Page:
• The Washington Examiner's Conn Carroll: "Gang of six plan raises taxes by $3 trillion - they are using a CBO baseline that assumes the AMT continues as written today and that the current Bush rates expire. Last August, the CBO said those policies would amount to a $4.8 trillion tax hike. Which means the the Gang of Six plan probably raises taxes by about $3+ trillion over current rates."
• Daniel J. Mitchell: "The entire package is based on dishonest Washington budget math. Spending increases under the plan, but the politicians claim to be cutting spending because the budget didn’t grow even faster."
• The Foundry: "The Gang of Six promises — an unenforceable promise — that some time in the next six months Congress will enact a second law with all kinds of Christmas presents for everybody - The Gang of Six circulated a plan that has Congress enact a law now whose principal elements (1) make unspecified spending cuts and unspecified tax increases to yield a $500 billion reduction in the federal deficit, and (2) impose spending caps on discretionary spending, but not on Social Security, Medicare, Medicaid and welfare programs that are the main cause of out-of-control spending."
• At Americans for Tax Reform, John Fund: "Gang of Six Tax Hikers - The problem is a majority of Republicans ... have signed an anti-tax pledge... but if you’re going to get rid of tax credits or tax deductions, you have to balance it with tax cuts on something else so you don’t have a net tax increase. And of course in a weak economy as we have now, I think a net tax increase would be a real mistake; and it would be a clear violation of the pledge for any Republican that signed it."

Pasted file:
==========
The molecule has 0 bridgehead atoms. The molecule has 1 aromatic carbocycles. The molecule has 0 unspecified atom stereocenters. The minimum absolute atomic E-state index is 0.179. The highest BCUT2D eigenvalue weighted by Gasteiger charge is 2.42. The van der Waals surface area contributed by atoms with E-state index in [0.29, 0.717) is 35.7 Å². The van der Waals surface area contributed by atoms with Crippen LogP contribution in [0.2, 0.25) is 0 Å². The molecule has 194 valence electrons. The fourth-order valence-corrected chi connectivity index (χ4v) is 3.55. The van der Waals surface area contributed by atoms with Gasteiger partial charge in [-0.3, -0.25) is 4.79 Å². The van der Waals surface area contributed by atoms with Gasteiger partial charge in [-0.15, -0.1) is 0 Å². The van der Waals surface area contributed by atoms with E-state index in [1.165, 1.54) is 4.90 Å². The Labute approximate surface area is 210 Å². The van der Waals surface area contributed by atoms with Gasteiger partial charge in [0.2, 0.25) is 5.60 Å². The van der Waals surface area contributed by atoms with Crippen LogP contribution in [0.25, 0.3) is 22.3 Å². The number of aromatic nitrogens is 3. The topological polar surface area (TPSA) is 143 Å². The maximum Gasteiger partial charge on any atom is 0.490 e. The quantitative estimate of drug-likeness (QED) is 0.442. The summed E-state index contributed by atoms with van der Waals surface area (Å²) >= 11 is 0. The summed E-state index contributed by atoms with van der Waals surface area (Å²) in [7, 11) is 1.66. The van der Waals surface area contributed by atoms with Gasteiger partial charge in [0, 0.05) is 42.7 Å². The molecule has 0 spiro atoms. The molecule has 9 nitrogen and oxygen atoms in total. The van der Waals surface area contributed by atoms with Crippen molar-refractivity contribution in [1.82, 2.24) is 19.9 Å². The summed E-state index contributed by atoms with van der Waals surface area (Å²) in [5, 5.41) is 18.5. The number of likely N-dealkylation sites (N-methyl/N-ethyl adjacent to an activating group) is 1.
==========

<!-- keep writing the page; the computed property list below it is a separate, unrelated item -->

• The American Spectator's Joseph Lawler: "Perhaps the reason the Gang of Six plan is politically viable is that is mostly a promise to make cuts in the future, rather than a measure to cut spending now." Not good.
• Politiho: "President Obama praises 'Gang of Six' debt ceiling plan - President Barack Obama hailed a proposal offered Tuesday by Republican and Democratic senators as “a very significant step” that represents “the potential for bipartisan consensus” on resolving the impasse over cutting the deficit and lifting the debt ceiling." Double not good.
Mitchell concludes with some serious questions:
1. How fast will discretionary spending rise or fall under the caps? Will this be like the caps following the 1990 tax-hike deal, which were akin to 60-mph speed limits in a school zone? Or will the caps actually reduce spending, erasing the massive increase in discretionary spending of the Bush-Obama years?
2. What does it mean to promise Social Security reform “if and only if the comprehensive deficit reduction bill has already received 60 votes.” Who defines reform? And why does the reform have to focus on “75-year” solvency, apparently to the exclusion of giving younger workers access to a better and more stable system?
3. Will federal spending under the plan shrink back down to the historical average of 20 percent of GDP? And why aren’t those numbers in the summary? The document contains information of deficits and debt, but those figures are just the symptoms of excessive spending. Why aren’t we being shown the data that really matters?
This plan is outrageous. This is another hack job by Beltway insiders bent on preserving the status quo, massive deficits and, eventually, complete economic collapse.
It does nothing to solve the real problem. Government is just too damn big.
We need Cut, Cap, Balance. And that is all we need. As Michelle Malkin says, "Make your voices heard: Congressional switchboard number – 202-224-3121."
Update: Hugh Hewitt has precisely the right idea.
Linked by: Protein Wisdom and The Tatler. Thanks!